Sunday 24 March 2019

Enterprise Ireland seeks ‘quality over quantity’ as spend falls

Investment: EI’s class of 2018, made up of 132 startups, with Business Minister Heather Humphreys, EI CEO Julie Sinnamon and chairman Terence O’Rourke, and EI’s Joe Healy and Sheelagh Daly. PHOTO: SHANE O’NEILL/SON PHOTOGRAPHIC
Investment: EI’s class of 2018, made up of 132 startups, with Business Minister Heather Humphreys, EI CEO Julie Sinnamon and chairman Terence O’Rourke, and EI’s Joe Healy and Sheelagh Daly. PHOTO: SHANE O’NEILL/SON PHOTOGRAPHIC
Ellie Donnelly

Ellie Donnelly

Enterprise Ireland invested approximately 25pc less in startup companies last year than in 2017.

In 2018 the state agency responsible for the development and growth of Irish companies in global markets invested in start-ups to the tune of €23m, down from €31m in 2017.

Speaking to the Irish Independent, Joe Healy, manager of the high potential start-up division of EI, said there were still very high levels of investment in start-ups, however its focus has shifted.

“We are focusing on companies of quality that demonstrate a high potential to grow internationally and create jobs ensuring return on investment for the state,” Mr Healy said. He added interest in entrepreneurship here was “higher than ever.”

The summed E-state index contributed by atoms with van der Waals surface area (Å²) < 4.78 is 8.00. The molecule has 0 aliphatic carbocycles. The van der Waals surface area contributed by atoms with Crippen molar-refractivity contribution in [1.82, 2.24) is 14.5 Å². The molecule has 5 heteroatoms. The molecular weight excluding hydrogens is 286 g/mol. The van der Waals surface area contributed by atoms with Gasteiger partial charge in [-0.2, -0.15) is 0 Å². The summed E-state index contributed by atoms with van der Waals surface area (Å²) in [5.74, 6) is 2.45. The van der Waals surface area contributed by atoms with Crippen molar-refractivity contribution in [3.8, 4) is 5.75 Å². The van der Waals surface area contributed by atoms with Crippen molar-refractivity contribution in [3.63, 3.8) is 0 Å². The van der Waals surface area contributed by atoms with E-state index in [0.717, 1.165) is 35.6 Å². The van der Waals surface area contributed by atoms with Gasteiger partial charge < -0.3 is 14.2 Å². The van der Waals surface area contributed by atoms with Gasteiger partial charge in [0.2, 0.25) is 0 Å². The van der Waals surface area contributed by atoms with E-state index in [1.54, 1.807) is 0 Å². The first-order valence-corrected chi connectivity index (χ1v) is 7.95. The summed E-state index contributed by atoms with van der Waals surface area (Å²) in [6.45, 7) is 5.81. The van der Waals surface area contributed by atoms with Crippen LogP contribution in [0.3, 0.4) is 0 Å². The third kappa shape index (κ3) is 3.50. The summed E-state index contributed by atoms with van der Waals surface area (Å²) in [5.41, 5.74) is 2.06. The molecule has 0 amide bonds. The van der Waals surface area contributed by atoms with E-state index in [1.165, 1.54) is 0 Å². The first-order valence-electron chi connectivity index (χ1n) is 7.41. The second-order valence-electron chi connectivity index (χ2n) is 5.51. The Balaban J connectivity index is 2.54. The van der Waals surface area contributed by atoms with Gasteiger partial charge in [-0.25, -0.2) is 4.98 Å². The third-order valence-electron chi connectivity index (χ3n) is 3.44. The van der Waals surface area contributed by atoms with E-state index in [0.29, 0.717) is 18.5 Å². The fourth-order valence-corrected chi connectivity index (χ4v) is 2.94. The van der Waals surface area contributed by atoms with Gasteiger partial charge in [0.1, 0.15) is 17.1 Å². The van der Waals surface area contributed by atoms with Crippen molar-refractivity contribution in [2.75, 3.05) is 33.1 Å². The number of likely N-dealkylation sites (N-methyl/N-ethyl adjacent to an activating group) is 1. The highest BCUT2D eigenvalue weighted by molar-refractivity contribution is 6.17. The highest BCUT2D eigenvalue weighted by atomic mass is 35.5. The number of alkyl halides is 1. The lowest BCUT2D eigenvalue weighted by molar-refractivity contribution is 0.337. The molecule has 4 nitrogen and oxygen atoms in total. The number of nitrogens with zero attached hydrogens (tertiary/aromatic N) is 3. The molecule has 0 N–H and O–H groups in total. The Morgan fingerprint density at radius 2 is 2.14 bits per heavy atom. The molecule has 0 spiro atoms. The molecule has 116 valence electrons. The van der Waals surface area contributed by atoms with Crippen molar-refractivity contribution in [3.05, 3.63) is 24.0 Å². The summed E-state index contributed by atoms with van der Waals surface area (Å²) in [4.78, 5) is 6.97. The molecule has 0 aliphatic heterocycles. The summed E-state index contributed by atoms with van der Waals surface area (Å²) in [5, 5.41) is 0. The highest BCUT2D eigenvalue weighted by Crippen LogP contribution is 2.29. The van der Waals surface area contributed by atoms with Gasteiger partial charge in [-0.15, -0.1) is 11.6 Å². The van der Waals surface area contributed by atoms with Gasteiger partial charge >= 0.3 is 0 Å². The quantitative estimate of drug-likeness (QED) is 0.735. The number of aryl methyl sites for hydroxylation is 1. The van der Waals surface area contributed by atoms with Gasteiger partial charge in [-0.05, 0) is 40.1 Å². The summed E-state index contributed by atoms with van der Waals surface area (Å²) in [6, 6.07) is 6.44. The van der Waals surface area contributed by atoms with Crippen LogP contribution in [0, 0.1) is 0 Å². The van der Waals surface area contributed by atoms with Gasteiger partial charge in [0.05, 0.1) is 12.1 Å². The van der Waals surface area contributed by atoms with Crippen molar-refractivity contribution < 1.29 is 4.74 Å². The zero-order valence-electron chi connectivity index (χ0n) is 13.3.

“In 2018 alone, Enterprise Ireland received over 1,300 start-up enquiries, representing a 30pc increase on the previous year.”

Overall the agency supported a total of 132 start-up companies last year, down from 181 in 2017.

With just 42 days to go before the UK leaves the EU, Mr Healy said companies were viewing Brexit as an opportunity, particularly those operating in the tech sector.

“Even in today’s challenging business climate with Brexit looming, the appetite and enthusiasm amongst entrepreneurs is strong,” he added.

Among the companies supported last year by Enterprise Ireland, 82 were classified as high potential start-ups – that is, businesses with the potential to create 10 jobs and €1m in sales within three to four years of establishment.

The majority of these firms – 49 – were in the Eastern and Midlands region. The remaining 33 were based in either the Southern region or the Northern Western region.

Investment was provided in the form of equity through Competitive Start Funds (CSF) and High Potential Start-Up funding programmes by the Department of Business, through Enterprise Ireland.

Funding awarded to start-ups in 2018 included two calls for up to €1.5m in funding.

In addition, the agency provided €500,000 in funding targeting recent graduates, while €750,000 in funding was made available through a fintech and deep tech CSF.

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